So here’s what you need to know about dress shirts.
There was a time when our most formal shirts were just seen as underwear. Their job was to keep waistcoats clean. It wasn’t until the nineteenth century that stiff high collars and immaculate white cloths became a status symbol.
We have British fops like Beau Brummel to thank for the stiff-collar shirt’s rise in the ranks. Only rich people could follow their lead – you needed to have a decent amount of cash to keep washing your white shirt, after all.
There’s still a whiff of high-society about them today. Pristine white dress shirts are reserved for formal events – for those nights when you want to go all out, like a wedding or an awards show or some sort of casino-based Bond fantasy.
But what’s the difference between a dress shirt and an Oxford shirt? There are three things to know, and it comes down to the collar, the cuffs and the placket.
You have two collar options for dress shirts. There’s the wing (very classic 1880s) and turned-down (see the Duke of Windsor circa 1920s).
Also sometimes called wingtip, the wing collar is the most formal dress shirt. This collar stands up stiffly with small points pressed to stick out – and if you’re sticking to the rules, you tuck these pointed wings behind your bow tie.
Turned-down collars are more like the ones on your smart business shirt. You’ll need one of these if you want to wear a normal tie, or no tie at all. And if you were wondering whether it was OK to wear your dress shirt untucked, we’d suggest you don’t, seeing as you’re likely wearing it to a particularly formal event.
There was a time when the collar was separate from the shirt. Washing machines weren’t invented at the time, so an ingenious New Yorker found a way to detach the collar to wash it more often. Thankfully we’ve moved on since then, but you should give the collar a good iron to help it keep its shape.
Dress shirts always have double cuffs (sometimes called French cuffs), which are designed to fold back on themselves and be secured with cufflinks. It’s easiest to keep your cufflinks simple like small studs in black or mother of pearl. Black tie is traditionally upmarket, not ostentatious – but where’s the fun in that? A cufflink is nothing if not a chance to show some personality. Read the room (as in, who’s going to be there and how formal a party it is) and if you think you can pull off a novelty cufflink, we’re not going to stand in your way.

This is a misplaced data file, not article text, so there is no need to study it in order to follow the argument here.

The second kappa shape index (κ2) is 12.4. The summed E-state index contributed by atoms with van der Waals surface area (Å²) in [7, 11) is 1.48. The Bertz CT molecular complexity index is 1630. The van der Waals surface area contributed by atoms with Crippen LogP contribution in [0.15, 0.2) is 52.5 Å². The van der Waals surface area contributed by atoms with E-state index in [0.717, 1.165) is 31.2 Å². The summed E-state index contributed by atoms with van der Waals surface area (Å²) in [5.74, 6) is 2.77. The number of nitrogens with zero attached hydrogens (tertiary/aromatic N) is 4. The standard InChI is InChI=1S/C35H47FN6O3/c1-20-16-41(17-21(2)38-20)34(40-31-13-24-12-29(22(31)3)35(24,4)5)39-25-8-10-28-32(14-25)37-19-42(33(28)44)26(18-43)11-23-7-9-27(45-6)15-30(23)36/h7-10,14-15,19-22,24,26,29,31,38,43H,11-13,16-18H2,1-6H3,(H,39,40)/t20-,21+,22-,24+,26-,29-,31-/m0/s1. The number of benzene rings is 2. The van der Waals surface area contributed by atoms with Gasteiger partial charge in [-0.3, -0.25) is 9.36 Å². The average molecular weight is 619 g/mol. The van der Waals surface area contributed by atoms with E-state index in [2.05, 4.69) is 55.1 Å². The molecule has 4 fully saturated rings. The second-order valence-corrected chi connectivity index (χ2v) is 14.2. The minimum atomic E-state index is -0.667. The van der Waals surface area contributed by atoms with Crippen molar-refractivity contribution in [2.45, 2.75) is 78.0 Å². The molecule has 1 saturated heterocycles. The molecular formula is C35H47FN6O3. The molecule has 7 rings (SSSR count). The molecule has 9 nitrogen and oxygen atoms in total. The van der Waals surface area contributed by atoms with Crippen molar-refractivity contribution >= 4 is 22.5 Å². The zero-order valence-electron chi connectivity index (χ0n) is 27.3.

Your placket is the strip of fabric down the centre of your shirt that your buttons are sewn onto. On dress shirts, your placket will either conceal your buttons or host stud buttons.
For concealed buttons, there’s an extra layer of material to hide them. It creates a clean finish. Stud buttons are small disks, usually in black, that look polished and add a little contrast to your shirt.
There was a time in the 70s when dress shirts had elaborate ruffles down the front – and they give a retro feel now if that’s what you’re after – but today most dress shirts come in smooth, plain cotton that looks minimal and clean. Some have pleats down the front (you can thank the Duke of Windsor for those), which add personality without going as far as out-there ruffles.
Think about the rest of your outfit – if you’re wearing a classic black tux you can definitely pull off a little texture, but if you’re wearing a colourful velvet dinner jacket, you might do better to give it the limelight and keep your shirt streamlined.
Either way, you’ll want a bow tie. You can go classic black and neatly proportioned, or you can go oversized and floppy. Or how about adding some colour to your look? As for the trims, like your cufflinks, studs and watch, the rule of thumb is to keep your metals in the same colour (silver with silver, gold with gold). But it’s a rule of thumb, not a hard-and-fast rule, so feel free to let your creativity shine through if it’s that kind of party.